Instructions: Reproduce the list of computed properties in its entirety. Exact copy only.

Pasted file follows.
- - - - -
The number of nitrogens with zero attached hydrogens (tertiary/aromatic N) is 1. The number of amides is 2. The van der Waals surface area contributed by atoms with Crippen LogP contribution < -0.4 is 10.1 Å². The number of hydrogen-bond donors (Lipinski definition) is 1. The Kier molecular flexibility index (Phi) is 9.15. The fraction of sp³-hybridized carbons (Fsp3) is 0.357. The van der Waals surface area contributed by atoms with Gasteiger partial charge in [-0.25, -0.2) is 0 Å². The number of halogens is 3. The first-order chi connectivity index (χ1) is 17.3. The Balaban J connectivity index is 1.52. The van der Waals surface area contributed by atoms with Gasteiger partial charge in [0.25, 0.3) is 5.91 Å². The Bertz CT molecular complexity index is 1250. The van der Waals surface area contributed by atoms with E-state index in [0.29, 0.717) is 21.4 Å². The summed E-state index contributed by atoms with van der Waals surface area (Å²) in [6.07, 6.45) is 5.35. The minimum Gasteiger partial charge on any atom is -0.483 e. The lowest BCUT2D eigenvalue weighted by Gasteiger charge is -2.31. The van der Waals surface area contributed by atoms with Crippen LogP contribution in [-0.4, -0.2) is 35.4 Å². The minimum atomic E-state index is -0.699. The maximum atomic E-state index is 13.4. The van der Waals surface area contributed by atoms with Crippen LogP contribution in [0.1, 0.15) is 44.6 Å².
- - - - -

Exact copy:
The number of nitrogens with zero attached hydrogens (tertiary/aromatic N) is 1. The number of amides is 2. The van der Waals surface area contributed by atoms with Crippen LogP contribution < -0.4 is 10.1 Å². The number of hydrogen-bond donors (Lipinski definition) is 1. The Kier molecular flexibility index (Phi) is 9.15. The fraction of sp³-hybridized carbons (Fsp3) is 0.357. The van der Waals surface area contributed by atoms with Gasteiger partial charge in [-0.25, -0.2) is 0 Å². The number of halogens is 3. The first-order chi connectivity index (χ1) is 17.3. The Balaban J connectivity index is 1.52. The van der Waals surface area contributed by atoms with Gasteiger partial charge in [0.25, 0.3) is 5.91 Å². The Bertz CT molecular complexity index is 1250. The van der Waals surface area contributed by atoms with E-state index in [0.29, 0.717) is 21.4 Å². The summed E-state index contributed by atoms with van der Waals surface area (Å²) in [6.07, 6.45) is 5.35. The minimum Gasteiger partial charge on any atom is -0.483 e. The lowest BCUT2D eigenvalue weighted by Gasteiger charge is -2.31. The van der Waals surface area contributed by atoms with Crippen LogP contribution in [-0.4, -0.2) is 35.4 Å². The minimum atomic E-state index is -0.699. The maximum atomic E-state index is 13.4. The van der Waals surface area contributed by atoms with Crippen LogP contribution in [0.1, 0.15) is 44.6 Å².